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Government to make speedy response to bailout request

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Government’s first thoughts on Universities UK’s coronavirus support package could come as soon as today

An initial government response to proposals for a multi-billion-pound support package to save universities from financial ruin may come later today, Research Professional News understands. However, in a fast-moving situation the announcement could be held until early next week.

The speed of government action on a bailout for universities is in contrast to other higher education decisions that have been delayed, such as the government’s response to the Augar report and the statutory review of the Teaching Excellence Framework.

The government will be making a quick response to a proposal from Universities UK, which last week outlined what support institutions need to avoid “financial failure” as the coronavirus hits student recruitment and other income-generating activity. The proposed package is believed to be around £2 billion.

Research Professional News has asked the Department for Education to confirm that the government response is expected by the end of the day.

UUK wrote to government ministers last week asking for bridging loans to support universities suffering “significant income losses” and needing temporary support “to maintain cash flow” until student numbers recover.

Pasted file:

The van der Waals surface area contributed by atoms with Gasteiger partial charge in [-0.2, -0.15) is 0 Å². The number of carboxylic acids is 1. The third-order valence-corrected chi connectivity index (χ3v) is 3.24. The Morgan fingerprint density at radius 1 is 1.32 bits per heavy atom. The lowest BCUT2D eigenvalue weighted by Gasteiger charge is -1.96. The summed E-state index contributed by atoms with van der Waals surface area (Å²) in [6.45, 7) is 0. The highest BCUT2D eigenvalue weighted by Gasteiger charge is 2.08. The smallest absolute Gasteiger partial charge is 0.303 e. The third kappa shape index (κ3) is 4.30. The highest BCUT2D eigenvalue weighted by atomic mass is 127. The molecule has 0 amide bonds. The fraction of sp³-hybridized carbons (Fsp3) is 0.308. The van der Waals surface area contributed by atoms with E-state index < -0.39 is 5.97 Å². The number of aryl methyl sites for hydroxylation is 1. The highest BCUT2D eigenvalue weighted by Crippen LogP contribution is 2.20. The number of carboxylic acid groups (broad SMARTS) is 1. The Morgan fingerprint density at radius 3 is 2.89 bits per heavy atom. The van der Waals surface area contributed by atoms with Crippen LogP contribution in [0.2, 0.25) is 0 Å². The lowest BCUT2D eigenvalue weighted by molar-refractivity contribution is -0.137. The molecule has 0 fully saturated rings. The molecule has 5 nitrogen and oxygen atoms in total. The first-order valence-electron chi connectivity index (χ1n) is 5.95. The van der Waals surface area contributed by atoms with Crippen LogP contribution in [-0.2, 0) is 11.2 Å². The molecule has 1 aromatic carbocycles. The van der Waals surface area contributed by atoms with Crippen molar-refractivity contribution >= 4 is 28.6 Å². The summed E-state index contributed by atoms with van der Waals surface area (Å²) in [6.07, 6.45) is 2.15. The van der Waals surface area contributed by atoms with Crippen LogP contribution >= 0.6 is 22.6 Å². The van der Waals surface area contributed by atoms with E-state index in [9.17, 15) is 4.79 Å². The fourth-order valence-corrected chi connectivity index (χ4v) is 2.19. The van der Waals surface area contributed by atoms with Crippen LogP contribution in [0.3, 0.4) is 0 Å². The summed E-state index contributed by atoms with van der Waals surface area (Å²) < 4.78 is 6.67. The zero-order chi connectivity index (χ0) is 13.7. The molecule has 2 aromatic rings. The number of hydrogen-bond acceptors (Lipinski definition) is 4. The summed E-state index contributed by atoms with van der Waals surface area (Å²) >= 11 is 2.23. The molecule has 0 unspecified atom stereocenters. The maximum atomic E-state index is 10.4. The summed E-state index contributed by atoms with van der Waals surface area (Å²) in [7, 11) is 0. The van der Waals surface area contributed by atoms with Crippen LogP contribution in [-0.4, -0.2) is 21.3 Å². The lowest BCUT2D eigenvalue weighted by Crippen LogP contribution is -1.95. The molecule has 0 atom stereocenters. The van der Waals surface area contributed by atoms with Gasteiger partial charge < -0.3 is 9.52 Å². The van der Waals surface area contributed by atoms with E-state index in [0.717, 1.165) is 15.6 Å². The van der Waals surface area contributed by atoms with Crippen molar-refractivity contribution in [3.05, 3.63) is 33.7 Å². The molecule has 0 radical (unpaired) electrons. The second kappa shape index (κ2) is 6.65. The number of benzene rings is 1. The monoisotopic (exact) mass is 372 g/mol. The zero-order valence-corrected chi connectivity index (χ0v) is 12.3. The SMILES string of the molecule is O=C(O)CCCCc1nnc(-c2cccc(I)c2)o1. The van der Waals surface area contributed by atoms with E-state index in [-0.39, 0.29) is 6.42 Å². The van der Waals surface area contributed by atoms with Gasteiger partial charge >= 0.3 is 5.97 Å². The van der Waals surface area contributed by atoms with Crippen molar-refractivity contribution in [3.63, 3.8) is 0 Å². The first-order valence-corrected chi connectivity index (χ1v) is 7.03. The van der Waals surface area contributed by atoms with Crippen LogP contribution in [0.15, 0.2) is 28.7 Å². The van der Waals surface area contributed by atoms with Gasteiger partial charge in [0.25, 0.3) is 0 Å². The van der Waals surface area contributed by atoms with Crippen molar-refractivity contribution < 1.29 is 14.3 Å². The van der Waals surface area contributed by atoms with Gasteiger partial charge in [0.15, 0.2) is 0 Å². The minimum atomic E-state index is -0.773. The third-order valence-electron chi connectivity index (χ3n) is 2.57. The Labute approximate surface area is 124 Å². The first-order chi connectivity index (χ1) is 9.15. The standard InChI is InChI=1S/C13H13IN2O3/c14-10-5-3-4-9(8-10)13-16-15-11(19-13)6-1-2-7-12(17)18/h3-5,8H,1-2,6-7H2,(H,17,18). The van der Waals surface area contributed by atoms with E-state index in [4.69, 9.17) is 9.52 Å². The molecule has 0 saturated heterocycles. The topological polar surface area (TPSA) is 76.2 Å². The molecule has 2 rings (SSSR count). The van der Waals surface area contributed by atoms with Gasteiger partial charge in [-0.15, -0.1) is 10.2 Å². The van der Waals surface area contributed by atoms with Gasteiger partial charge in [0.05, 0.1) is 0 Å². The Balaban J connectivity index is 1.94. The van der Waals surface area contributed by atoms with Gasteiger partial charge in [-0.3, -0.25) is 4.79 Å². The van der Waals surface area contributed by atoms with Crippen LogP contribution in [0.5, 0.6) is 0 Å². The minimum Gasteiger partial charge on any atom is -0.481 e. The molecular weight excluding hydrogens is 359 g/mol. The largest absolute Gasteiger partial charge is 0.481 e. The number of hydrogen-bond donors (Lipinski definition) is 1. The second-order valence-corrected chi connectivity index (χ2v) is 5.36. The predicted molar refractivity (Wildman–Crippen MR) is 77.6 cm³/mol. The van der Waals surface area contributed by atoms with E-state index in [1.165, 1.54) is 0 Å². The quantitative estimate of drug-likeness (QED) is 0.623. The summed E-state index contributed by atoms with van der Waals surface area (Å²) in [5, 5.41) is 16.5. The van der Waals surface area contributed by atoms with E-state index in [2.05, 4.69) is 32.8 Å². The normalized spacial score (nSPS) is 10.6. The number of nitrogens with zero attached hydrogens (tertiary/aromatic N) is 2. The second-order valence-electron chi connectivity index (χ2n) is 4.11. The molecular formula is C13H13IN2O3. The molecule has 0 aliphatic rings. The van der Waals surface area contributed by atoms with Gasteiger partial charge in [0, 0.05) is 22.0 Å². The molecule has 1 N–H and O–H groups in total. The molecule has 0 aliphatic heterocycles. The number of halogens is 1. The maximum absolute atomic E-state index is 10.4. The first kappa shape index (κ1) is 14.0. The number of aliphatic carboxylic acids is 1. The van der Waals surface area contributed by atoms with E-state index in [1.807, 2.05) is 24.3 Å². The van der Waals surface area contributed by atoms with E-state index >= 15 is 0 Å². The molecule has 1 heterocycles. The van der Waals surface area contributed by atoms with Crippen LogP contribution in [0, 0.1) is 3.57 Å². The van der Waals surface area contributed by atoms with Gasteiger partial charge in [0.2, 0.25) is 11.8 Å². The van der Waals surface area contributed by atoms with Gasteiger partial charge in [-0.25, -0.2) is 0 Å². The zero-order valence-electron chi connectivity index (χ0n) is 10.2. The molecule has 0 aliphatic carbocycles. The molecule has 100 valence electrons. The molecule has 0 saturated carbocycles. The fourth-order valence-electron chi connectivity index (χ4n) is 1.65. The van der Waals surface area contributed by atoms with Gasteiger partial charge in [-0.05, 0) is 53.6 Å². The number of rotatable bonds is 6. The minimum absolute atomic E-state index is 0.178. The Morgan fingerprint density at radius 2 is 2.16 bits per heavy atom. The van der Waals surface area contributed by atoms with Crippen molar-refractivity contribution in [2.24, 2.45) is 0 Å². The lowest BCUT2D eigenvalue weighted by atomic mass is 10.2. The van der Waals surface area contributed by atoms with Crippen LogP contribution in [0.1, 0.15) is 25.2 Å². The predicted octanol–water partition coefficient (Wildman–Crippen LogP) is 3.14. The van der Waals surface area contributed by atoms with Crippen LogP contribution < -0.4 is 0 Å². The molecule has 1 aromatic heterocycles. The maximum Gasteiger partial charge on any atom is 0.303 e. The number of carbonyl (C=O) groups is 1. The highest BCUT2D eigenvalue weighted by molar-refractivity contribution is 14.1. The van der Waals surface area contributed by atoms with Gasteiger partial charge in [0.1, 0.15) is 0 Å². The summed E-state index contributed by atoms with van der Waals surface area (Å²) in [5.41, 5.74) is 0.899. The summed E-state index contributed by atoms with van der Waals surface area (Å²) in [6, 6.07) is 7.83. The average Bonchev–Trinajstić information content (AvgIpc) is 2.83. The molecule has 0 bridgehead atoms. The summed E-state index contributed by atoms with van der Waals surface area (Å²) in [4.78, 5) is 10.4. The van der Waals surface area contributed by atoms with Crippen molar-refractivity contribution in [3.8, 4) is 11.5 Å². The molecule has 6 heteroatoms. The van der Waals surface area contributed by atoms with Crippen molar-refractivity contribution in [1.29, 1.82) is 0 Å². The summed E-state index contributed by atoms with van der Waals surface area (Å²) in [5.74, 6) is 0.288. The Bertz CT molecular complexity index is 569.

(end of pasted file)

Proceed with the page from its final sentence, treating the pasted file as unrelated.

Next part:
In its proposal, UUK warned a severe squeeze on the international student market as a result of the pandemic could see UK-wide losses of £6.9 billion in tuition fee income, while £790 million could be lost from accommodation, catering and conference income, and extra spending on online learning.

On 15 April an analysis by the Institute for Fiscal Studies said the fee income from international students in UK universities amounted to nearly £7 billion last year, around 17 per cent of the total income of the sector (37 per cent of total fee income).

“Without proactive action from both institutions and support from government…some universities would likely face financial failure, with severe impacts on their students, staff, local community and regional economy,” a statement from UUK read on 10 April.

The vice-chancellors’ body also called for a “one-year stability measure” in the admissions process to stop a scramble for students in the autumn, putting further pressure on struggling institutions. The de facto cap would mean universities in England and Wales could recruit UK and EU-domiciled full-time undergraduate students up to the sum of their 2020-2021 total forecast intake, plus 5 per cent.